Afternoon slump: woman falling asleep on top of her laptop while holding a cup of coffee

To some extent, the afternoon tiredness can be helpful. It's a myth that you should feel equally energized throughout the whole day. True productivity is about taking full advantage of your energy highs but also making sure you give yourself a break when you need to.

Low energy may often signal that your body needs something. It can be as simple as a power nap or a healthy snack. The afternoon slump may be a good reminder to do those things and then come back to your workday recharged.

It's no secret that our mental health suffers when we neglect our physical and emotional needs. Without sufficient breaks, it's easy to overwork yourself and reach burnout. That’s why engaging in a calming, restful activity during your afternoon slump may be a great productivity strategy in the long run. It forces you to take breaks, which prevents crossing the critical threshold of exhaustion.

Lastly, you can think of the post-lunch energy low as motivation to plan your workday better. When you come to terms with the afternoon slump, it may encourage you to prioritize important tasks early in the day. That means less time wasting in the morning and a more relaxed pace in the afternoon.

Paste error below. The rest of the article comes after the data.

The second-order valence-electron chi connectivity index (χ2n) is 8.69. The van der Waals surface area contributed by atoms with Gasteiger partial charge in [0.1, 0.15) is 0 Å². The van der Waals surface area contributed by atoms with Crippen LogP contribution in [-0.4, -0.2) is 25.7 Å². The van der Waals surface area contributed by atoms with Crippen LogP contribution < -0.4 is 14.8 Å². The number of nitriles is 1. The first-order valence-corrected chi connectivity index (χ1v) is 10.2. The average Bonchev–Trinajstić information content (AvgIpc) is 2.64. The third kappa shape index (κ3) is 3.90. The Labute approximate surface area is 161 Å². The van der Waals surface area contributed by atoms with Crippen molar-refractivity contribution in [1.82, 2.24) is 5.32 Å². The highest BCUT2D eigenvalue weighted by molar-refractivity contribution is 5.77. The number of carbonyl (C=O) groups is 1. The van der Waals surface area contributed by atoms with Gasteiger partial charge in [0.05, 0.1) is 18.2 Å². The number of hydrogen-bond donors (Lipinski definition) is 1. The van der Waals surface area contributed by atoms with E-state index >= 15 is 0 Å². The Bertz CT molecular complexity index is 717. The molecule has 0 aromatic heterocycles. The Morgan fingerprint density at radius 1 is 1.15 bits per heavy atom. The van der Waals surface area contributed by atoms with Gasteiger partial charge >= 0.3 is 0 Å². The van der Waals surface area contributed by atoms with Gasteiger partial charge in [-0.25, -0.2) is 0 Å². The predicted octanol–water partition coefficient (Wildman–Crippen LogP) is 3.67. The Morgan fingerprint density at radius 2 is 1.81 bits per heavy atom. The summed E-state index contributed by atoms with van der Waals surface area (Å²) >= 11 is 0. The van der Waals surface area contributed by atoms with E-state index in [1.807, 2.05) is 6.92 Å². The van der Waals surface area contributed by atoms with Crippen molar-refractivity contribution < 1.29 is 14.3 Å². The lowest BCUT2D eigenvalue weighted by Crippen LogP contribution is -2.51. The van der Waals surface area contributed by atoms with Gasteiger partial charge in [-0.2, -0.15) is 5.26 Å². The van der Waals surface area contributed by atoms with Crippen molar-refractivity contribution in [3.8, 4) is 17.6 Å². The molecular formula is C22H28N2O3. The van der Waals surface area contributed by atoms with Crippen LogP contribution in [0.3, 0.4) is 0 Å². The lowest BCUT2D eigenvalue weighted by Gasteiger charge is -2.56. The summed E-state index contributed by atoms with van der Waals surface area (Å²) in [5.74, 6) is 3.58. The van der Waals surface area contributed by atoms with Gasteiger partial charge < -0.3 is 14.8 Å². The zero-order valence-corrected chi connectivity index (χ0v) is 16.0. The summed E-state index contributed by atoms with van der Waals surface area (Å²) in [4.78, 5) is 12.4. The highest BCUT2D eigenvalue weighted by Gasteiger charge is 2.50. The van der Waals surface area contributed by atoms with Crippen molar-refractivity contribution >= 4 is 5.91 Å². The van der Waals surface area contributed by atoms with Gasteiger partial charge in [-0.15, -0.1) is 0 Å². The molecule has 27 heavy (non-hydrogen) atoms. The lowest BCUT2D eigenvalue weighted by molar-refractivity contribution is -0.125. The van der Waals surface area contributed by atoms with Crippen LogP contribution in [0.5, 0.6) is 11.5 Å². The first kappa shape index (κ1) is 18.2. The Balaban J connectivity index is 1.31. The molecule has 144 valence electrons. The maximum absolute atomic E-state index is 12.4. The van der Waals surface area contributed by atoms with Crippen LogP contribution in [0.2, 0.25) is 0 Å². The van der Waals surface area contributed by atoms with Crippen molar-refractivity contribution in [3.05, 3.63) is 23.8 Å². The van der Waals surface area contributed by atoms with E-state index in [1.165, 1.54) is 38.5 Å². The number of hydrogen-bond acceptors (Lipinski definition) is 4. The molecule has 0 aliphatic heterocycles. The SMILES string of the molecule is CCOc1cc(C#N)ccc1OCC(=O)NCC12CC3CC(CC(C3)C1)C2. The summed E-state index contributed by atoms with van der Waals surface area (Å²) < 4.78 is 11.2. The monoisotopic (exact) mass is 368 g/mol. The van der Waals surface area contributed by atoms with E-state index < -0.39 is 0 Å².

How to Keep Your Energy Levels Balanced Throughout the Day

Lower energy in the afternoon is, to some extent, normal. Your circadian rhythm dictates that your body usually needs downtime in the middle of the day. However, it's worth taking a look at your lifestyle to check if your energy levels are dropping lower than they need to.

Examine Your Diet

First off, examine your diet. It should include a fair amount of complex carbohydrates and protein, as these are the macronutrients that help you maintain steady blood sugar levels. Eating whole grains, for example, is proven to stabilize your blood sugar. This means smaller spikes but also not so dramatic lows in your energy levels.

Drink Enough Water

Drinking enough water matters as much as a healthy diet. One U.K. study found that dehydration is the cause of tiredness in one out of 10 cases. This might mean that 10% of the population could make things better just by drinking more water!

Increase Physical Activity